A study of craft, design and technology among 14 year olds : their attitudes, related views, associated personality traits and gender differences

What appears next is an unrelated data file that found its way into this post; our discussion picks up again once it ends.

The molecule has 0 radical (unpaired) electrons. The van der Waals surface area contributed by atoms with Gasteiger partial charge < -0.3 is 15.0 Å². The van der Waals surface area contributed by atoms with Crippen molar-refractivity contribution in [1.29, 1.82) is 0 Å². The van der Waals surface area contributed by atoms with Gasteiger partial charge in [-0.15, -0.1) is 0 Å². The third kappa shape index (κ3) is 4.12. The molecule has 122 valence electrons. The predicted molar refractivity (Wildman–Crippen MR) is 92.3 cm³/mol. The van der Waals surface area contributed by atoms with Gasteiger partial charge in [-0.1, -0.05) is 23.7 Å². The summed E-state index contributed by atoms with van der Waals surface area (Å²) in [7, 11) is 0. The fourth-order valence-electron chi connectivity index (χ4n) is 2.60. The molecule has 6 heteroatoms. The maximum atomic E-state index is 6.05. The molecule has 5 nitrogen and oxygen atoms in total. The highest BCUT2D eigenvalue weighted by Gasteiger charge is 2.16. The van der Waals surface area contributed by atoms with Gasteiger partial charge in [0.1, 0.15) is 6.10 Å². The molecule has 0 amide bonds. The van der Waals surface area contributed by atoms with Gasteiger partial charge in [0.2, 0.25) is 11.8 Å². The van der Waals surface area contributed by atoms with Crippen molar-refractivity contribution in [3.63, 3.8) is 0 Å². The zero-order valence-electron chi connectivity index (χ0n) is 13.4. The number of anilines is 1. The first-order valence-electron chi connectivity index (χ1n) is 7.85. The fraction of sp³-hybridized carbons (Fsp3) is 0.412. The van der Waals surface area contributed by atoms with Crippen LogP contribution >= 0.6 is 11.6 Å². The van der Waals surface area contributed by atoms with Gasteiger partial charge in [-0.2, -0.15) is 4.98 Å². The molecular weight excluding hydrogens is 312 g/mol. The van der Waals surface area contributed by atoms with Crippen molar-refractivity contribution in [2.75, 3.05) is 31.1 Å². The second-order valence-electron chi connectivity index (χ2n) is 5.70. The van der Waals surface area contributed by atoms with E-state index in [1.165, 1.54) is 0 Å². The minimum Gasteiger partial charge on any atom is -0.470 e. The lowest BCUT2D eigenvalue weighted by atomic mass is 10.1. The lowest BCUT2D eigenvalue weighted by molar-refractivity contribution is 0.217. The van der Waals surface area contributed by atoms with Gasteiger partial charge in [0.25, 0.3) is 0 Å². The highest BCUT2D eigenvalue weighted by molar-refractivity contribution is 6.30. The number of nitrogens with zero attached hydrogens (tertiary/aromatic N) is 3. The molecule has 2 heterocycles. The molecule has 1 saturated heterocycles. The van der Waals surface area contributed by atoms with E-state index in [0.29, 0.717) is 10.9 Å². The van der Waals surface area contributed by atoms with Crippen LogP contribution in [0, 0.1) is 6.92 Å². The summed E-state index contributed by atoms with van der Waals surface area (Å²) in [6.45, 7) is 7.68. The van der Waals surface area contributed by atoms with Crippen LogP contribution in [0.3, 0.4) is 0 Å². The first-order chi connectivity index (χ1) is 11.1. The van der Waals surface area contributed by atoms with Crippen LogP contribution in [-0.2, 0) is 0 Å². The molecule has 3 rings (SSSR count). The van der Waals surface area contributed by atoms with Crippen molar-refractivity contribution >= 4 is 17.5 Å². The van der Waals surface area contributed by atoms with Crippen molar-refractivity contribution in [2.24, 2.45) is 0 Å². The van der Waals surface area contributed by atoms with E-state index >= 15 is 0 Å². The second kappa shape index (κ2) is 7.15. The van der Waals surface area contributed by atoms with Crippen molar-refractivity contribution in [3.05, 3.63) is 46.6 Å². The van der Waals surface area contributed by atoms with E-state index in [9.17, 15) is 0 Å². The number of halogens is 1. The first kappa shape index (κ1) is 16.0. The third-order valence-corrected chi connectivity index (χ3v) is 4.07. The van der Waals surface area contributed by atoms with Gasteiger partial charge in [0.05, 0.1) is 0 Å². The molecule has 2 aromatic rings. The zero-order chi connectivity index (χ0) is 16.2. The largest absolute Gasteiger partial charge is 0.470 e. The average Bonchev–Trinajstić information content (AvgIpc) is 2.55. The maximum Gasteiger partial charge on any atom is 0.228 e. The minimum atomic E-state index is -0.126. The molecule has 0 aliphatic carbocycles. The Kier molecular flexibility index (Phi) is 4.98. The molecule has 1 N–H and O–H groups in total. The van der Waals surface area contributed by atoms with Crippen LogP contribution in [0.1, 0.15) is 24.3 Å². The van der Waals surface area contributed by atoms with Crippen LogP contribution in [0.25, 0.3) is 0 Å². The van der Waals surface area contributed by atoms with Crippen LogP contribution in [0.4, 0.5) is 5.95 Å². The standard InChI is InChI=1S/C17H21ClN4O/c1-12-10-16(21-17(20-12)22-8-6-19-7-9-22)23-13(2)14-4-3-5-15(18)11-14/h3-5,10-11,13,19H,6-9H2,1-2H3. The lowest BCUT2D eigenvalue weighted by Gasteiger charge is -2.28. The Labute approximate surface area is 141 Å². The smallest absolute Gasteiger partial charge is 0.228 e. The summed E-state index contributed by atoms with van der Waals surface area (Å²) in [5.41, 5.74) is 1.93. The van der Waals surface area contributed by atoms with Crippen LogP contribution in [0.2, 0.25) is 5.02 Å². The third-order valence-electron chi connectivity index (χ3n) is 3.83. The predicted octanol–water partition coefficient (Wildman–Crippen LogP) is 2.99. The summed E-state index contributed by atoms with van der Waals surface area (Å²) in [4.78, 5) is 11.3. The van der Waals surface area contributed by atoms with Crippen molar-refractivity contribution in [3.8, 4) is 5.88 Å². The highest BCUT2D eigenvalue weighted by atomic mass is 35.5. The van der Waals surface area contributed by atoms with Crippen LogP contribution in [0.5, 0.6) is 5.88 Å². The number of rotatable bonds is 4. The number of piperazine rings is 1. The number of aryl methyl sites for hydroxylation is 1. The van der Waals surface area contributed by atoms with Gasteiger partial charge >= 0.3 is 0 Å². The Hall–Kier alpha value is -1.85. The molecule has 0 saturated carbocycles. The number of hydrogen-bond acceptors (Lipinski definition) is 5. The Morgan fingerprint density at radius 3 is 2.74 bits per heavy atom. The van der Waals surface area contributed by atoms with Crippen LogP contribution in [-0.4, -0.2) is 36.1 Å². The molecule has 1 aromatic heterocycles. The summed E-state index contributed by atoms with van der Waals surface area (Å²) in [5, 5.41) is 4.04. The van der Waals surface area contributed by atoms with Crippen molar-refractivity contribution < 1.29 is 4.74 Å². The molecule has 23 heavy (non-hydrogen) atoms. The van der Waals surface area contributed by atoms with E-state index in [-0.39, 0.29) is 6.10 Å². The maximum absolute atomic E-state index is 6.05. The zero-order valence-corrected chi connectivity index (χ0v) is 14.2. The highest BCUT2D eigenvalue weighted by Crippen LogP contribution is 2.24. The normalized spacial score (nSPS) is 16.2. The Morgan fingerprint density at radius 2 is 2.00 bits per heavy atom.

This research is concerned with investigating the attitudes of 3rd year secondary pupils towards CDT; with establishing any differences, in both attitudes and personality in the way the two sexes regard CDT and why more girls do not continue with the subject after the 3rd year. The field study for this was completed in 1982. There was a follow up of the sample at the post 16+ stage in order to investigate the actual take-up of further study of CDT subjects to examination level at 16+ and to compare those who passed well ('high flyers') with those who only gained a low pass grade Clow achievers') and compare attitudes and examination performance in the sample schools. The research began with three questionnaires designed and administered in 1982 in several coeducational schools in Hertfordshire - two attitude questionnaires to 405 pupils (301 boys & 104 girls) in 7 schools and the 'engineer' questionnaire to 150 pupils (87 boys & 63 girls) in 3 schools. A total of four questionnaires were used - an attitude questionnaire with a five point Likert scale; an open-response attitude questionnaire and a questionnaire designed to find out how the pupils perceive the engineer. Cattell's HSPQ was also used. Across the whole of the five attitude scales, the two sexes presented completely different profiles. Both sexes expressed a desire for more practical work. Pro-CDT pupils were influenced by a family member with technical skills and tended to be tough-minded rather than tender-minded. Boys who are in favour of CDT are likely to be far more controlled and conscientious; introverts rather than extraverts; neurotic rather than stable and slightly more inclined to like working with things rather than people. In contrast, pro-CDT girls are likely to be stable extraverts, with a slight tendency to prefer working with people and to be lax and expedient. These terms are explained within the thesis. Girls were on the whole more concerned about the form of the lessons, claimed to be more relaxed in workshop sessions in CDT and enjoyed the lessons more than boys. The boys in their personality responses revealed some degree of concern and anxiety. However, there was an almost total rejection by the girls for continuing CDT - especially amongst the intelligent ones - although they found the subject enjoyable and within their capabilities. The girls' attitudinal responses showed that in CDT they lacked confidence with tools and machines even after three years in secondary education. This may be related to their previous lack of 'tinkering' experience. Boys seemed to have a far greater enjoyment and appreciation of the value and skills of practical technical work although they tended to be weak mathematically and less inclined than girls to continue with graphical work. They expressed a greater intention of continuing with CDT and taking up a technical career. Twice as many boys (80%) took up technical studies (CDT) as opposed to technical drawing (41%). Only one girl took any CDT subjects. In practically-based CDT examinations, the 'high flyers' demonstrated a greater pro-CDT stance and found the work more relaxing than the 'low achievers'. In graphical examinations, the 'high flyers' were more critical of the way the subject was taught; were more concerned about the effects of technology on society and were far more relaxed compared with the 'low achievers'. These findings are compared with other research that was going on at the same time. It is hypothesized from the findings that more girls may take up CDT if there was an increase in investigative work and a greater time allocation. Possible sources of further research are discussed in the concluding chapter.